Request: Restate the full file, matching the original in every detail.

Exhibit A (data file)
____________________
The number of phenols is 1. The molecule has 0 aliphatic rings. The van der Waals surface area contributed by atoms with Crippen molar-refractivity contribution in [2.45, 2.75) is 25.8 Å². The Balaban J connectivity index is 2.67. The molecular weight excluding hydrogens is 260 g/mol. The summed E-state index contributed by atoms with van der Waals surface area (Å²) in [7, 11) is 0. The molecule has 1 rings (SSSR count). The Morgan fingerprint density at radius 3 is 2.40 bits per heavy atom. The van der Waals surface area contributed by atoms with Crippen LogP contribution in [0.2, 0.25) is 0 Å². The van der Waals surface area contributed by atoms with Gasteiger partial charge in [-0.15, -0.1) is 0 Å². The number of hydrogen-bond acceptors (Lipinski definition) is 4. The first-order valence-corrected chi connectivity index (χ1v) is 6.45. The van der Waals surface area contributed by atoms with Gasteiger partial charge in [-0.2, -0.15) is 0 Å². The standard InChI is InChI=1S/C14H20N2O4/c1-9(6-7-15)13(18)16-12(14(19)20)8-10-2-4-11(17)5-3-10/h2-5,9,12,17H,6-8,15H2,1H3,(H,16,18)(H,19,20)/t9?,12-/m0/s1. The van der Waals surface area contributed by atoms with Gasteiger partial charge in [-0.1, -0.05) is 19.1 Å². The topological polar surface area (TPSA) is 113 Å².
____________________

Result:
The number of phenols is 1. The molecule has 0 aliphatic rings. The van der Waals surface area contributed by atoms with Crippen molar-refractivity contribution in [2.45, 2.75) is 25.8 Å². The Balaban J connectivity index is 2.67. The molecular weight excluding hydrogens is 260 g/mol. The summed E-state index contributed by atoms with van der Waals surface area (Å²) in [7, 11) is 0. The molecule has 1 rings (SSSR count). The Morgan fingerprint density at radius 3 is 2.40 bits per heavy atom. The van der Waals surface area contributed by atoms with Crippen LogP contribution in [0.2, 0.25) is 0 Å². The van der Waals surface area contributed by atoms with Gasteiger partial charge in [-0.15, -0.1) is 0 Å². The number of hydrogen-bond acceptors (Lipinski definition) is 4. The first-order valence-corrected chi connectivity index (χ1v) is 6.45. The van der Waals surface area contributed by atoms with Gasteiger partial charge in [-0.2, -0.15) is 0 Å². The standard InChI is InChI=1S/C14H20N2O4/c1-9(6-7-15)13(18)16-12(14(19)20)8-10-2-4-11(17)5-3-10/h2-5,9,12,17H,6-8,15H2,1H3,(H,16,18)(H,19,20)/t9?,12-/m0/s1. The van der Waals surface area contributed by atoms with Gasteiger partial charge in [-0.1, -0.05) is 19.1 Å². The topological polar surface area (TPSA) is 113 Å².